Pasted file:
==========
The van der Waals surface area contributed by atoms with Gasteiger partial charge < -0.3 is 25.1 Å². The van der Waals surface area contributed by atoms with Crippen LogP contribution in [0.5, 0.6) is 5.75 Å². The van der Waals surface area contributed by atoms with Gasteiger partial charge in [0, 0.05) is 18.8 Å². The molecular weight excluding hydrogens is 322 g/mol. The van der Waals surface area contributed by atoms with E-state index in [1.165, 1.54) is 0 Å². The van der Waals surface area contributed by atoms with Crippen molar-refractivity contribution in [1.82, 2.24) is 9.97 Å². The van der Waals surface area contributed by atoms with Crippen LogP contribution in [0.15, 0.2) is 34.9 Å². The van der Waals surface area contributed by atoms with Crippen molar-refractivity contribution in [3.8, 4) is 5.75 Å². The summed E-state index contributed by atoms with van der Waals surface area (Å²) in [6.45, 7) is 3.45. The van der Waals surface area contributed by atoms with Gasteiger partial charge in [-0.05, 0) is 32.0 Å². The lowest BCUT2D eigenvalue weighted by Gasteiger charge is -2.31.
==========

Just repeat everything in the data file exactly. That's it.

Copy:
The van der Waals surface area contributed by atoms with Gasteiger partial charge < -0.3 is 25.1 Å². The van der Waals surface area contributed by atoms with Crippen LogP contribution in [0.5, 0.6) is 5.75 Å². The van der Waals surface area contributed by atoms with Gasteiger partial charge in [0, 0.05) is 18.8 Å². The molecular weight excluding hydrogens is 322 g/mol. The van der Waals surface area contributed by atoms with E-state index in [1.165, 1.54) is 0 Å². The van der Waals surface area contributed by atoms with Crippen molar-refractivity contribution in [1.82, 2.24) is 9.97 Å². The van der Waals surface area contributed by atoms with Crippen LogP contribution in [0.15, 0.2) is 34.9 Å². The van der Waals surface area contributed by atoms with Crippen molar-refractivity contribution in [3.8, 4) is 5.75 Å². The summed E-state index contributed by atoms with van der Waals surface area (Å²) in [6.45, 7) is 3.45. The van der Waals surface area contributed by atoms with Gasteiger partial charge in [-0.05, 0) is 32.0 Å². The lowest BCUT2D eigenvalue weighted by Gasteiger charge is -2.31.